Philosophy of Cosmology

Barry Loewer
Th 11:30A-2:30P
SC 104

Index#: 03723

Will Count Towards Philosophy MAJOR

Will Count Towards Philosophy MINOR


This course is an introduction to issues in the philosophy of cosmology. Cosmology is the scientific study of the nature and history of the universe as a whole. In the last hundred years there have been astonishing developments in cosmology. Chief among these are Einstein’s general theory of relativity which provides the theoretical background to cosmology and the discoveries that 13.72 billion years ago the universe was very small, dense, and hot (the “Big Bang” state) and from which it has been expanding. A widely accepted addition to the Big Bang Theory posits that during the first few instants the universe “inflated” at an incredible rate. While inflationary theory apparently explains some features of our universe (what put the “bang” in the Big Bang Theory”) it also seems to imply that our universe is a part of multiverse of universes. We will explore the philosophical consequences of this idea. Also, the debate among cosmologists concerning inflationary cosmology involves many important issues in the philosophy of science and our discussion of these will serve as an introduction to philosophy of science.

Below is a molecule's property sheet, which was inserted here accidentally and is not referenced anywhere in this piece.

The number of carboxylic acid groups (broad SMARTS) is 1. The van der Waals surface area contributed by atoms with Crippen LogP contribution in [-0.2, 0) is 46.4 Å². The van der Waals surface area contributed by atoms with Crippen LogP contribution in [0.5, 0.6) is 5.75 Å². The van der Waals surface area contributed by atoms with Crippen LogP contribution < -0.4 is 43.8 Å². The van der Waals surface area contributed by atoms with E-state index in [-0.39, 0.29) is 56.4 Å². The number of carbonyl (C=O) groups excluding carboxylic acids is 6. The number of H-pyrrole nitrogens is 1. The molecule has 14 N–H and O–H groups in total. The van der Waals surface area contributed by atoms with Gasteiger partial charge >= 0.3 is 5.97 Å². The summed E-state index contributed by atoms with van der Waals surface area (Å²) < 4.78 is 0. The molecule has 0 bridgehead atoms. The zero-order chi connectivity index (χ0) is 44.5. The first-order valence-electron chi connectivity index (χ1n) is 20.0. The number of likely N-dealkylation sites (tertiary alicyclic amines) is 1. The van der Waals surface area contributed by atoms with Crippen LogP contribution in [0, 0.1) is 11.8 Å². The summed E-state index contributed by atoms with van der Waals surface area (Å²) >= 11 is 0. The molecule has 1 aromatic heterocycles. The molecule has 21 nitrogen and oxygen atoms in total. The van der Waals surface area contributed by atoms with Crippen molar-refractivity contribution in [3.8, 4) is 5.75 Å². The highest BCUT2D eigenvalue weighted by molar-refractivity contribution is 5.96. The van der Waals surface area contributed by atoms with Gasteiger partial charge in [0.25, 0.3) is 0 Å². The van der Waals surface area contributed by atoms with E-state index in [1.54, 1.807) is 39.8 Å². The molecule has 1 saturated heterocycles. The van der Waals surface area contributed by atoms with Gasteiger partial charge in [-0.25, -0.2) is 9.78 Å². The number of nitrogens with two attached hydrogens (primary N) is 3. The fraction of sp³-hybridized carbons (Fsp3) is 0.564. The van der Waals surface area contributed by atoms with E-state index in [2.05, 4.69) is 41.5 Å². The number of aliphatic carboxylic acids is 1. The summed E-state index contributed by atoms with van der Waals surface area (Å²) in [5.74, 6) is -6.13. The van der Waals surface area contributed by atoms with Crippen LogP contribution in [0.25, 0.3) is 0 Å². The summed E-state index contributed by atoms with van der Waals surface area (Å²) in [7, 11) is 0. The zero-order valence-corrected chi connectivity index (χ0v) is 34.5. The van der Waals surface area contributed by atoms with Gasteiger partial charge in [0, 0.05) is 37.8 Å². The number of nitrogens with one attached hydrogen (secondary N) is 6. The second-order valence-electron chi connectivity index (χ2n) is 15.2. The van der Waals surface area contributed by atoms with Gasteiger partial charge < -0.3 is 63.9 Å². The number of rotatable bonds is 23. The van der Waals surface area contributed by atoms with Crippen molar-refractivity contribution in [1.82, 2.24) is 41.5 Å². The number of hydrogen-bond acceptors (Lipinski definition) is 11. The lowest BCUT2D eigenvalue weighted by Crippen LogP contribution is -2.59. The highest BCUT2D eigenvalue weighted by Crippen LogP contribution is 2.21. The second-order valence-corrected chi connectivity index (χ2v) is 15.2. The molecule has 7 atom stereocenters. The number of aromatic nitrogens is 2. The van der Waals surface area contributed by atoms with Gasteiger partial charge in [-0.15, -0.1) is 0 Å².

Among the other philosophical issues and questions we will discuss are “Can the existence of the universe be explained? Is the universe “fine-tuned” for life? If so what explains this? What, if anything, existed prior to “the Big Bang”? What are space and time?  What explains the apparent directionality of time? What is the nature of fundamental laws? Is determinism true?  What is the relationship between mind and cosmos? What are the relationships between cosmology and theology?

About Professor Loewer

When I was an undergraduate (at Amherst College) I was bugging my physics professor about what probability means and my history professor about counterfactuals (“if Kennedy had not be assassinated then the Vietnam war…..” and they sent me to the philosophy department. There they took such questions seriously but they didn’t provide answers. One of my teachers (Joe Epstein) told me that I would have to find answers for myself and that it would take a long time if ever. I am still thinking about them. On Epstein’s advice I went to grad school at Stanford intending to do logic and philosophy of physics with Patrick Suppes. I ended up writing a dissertation on modality and the semantics of names with Jaakko Hintikka. My first job was at the University of South Carolina where I met David Albert and got back to Philosophy of Physics co-authoring with David papers on philosophy of quantum mechanics and statistical mechanics. Currently David and I are co-PIs for a big project in Philosophy of Cosmology. I moved to Rutgers in 1989 and have been chair and grad director. I usually teach courses and seminars in philosophy of science and philosophical logic.